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ATHENS, Greece--The prime suspect in the TWA bombing spent six hours in the Athens transit lounge and left on a flight to Beirut minutes before the crippled American jet made an emergency landing nearby, police said yesterday.
Italian police have said the woman, traveling under the name May Elias Mansur, is a known terrorist, but a senior Greek security officer said, "We were never alerted that she was a suspected terrorist."
"According to our records she hadn't been in Greece before. We're trying to trace passengers who might have noticed her on the Athensbound flight" of the same TWA jet Wednesday from Cairo, Nikos Kokkinakis told reporters.
The Boeing 727 flew from Cairo to Athens, then to Rome and back to Athens. The bomb exploded as the jet approached the Greek capital on the return trip--under seat 10F, the one Mansur is said to have occupied.
Four Americans were blown out of the plane to their deaths through a 9-by-3-foot hole made by the explosion.
Kokkinakis said Mansur left the TWA plane at Athens, entered the transit lounge immediately and boarded a Middle East Airlines flight six hours later that took off for Beirut minutes before Capt. Richard F. Petersen landed the bombed plane.
Officials of Middle East Airlines, the Lebanese national carrier, in Beirut would not confirm that Mansur was aboard Flight 254 from Athens on Wednesday.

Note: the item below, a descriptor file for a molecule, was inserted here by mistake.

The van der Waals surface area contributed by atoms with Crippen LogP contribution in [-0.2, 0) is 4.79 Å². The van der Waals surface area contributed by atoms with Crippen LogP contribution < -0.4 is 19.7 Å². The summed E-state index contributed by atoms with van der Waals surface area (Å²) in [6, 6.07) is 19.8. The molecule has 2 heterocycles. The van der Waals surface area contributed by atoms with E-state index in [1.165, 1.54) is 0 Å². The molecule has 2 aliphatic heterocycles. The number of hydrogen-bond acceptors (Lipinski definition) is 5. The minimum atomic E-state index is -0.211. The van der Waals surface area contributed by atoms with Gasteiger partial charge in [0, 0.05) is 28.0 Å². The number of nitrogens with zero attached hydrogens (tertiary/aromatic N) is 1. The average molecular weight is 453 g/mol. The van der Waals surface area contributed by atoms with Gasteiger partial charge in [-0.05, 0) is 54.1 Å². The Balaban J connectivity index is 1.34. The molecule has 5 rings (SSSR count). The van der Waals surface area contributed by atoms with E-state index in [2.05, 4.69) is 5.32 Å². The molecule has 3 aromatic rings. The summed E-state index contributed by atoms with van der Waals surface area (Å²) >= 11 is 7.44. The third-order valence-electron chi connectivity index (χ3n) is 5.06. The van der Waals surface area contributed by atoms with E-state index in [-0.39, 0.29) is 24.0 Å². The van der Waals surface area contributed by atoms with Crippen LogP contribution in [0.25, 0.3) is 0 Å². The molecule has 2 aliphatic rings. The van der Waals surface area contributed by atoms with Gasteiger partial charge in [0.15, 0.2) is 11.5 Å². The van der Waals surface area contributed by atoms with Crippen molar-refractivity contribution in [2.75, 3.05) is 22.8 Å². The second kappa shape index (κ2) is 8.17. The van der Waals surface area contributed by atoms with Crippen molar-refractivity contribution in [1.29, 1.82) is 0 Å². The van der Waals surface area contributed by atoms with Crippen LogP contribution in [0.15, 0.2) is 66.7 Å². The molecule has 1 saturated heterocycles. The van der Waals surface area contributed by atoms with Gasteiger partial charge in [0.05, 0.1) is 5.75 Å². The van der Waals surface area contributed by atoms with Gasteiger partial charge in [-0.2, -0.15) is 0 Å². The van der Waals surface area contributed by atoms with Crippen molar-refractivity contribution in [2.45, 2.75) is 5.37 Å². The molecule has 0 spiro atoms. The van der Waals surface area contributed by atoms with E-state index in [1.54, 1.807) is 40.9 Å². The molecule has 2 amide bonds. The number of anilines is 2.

A statement denying involvement in the bombing, purportedly signed by the terrorist, was distributed yesterday to reporters in the north Lebanon city of Tripoli.
It said Mansur "had nothing to do with" planting the bomb and would sue everyone "who falsely accused" her of it. Police said there was no way to determine whether the statement was authentic.
A Christian Beirut radio station, the Voice of Lebanon, said Mansur had returned to Lebanon and was a member of the Revolutionary Brigades terrorist group.
The radio quoted unidentified sources as saying she is a Lebanese Christian, the widow of a Druse militiaman known as Abu Nisrin who was killed last year in Lebanon's civil war. It said Mansur was her maiden name.
According to the radio, she divides most of her time between Moslem west Beirut and the village of Qbayat in the Syrian-controlled Bekaa Valley of eastern Lebanon.
Little is known of the Revolutionary Brigades, but the radio said its main training camp is at Qbayat.
A group calling itself the Arab Revolutionary Cells claimed responsibility for planting the bomb. Palestinian sources familiar with terrorist operations said Thursday that was a new name used by Abu Nidal, the terrorist leader widely blamed for the December 27 airport massacres at Rome and Vienna.
Various police reports say the woman is about 30 years old, with a slight limp.
Steve Heckscher, TWA spokesman in Athens, said: "She is the prime suspect. That's the leading supposition."
He said the woman underwent a body search at the Cairo airport by an Egyptian policewoman "as part of routine security measures" and her luggage was searched by Egyptian and TWA security.
The terrorist-passenger checked in late at Cairo and was driven to the Boeing 727 by a TWA official in a company car, according to Egyptian security officials. One official, speaking on condition of anonymity, said the passenger list was checked after the bombing and no suspicions were raised about any passenger.
Sally McElwreath, a TWA spokeswoman in New York, said a review found no breaches of security procedures at the Cairo, Rome and Athens airports.
She said Mansur was "subjected to the most rigorous of checks" and was driven to the plane because the shuttle bus assigned to the flight aready had left for the aircraft.
Body searches of passengers are not uncommon in Cairo, particularly of Lebanese and Palestinians.
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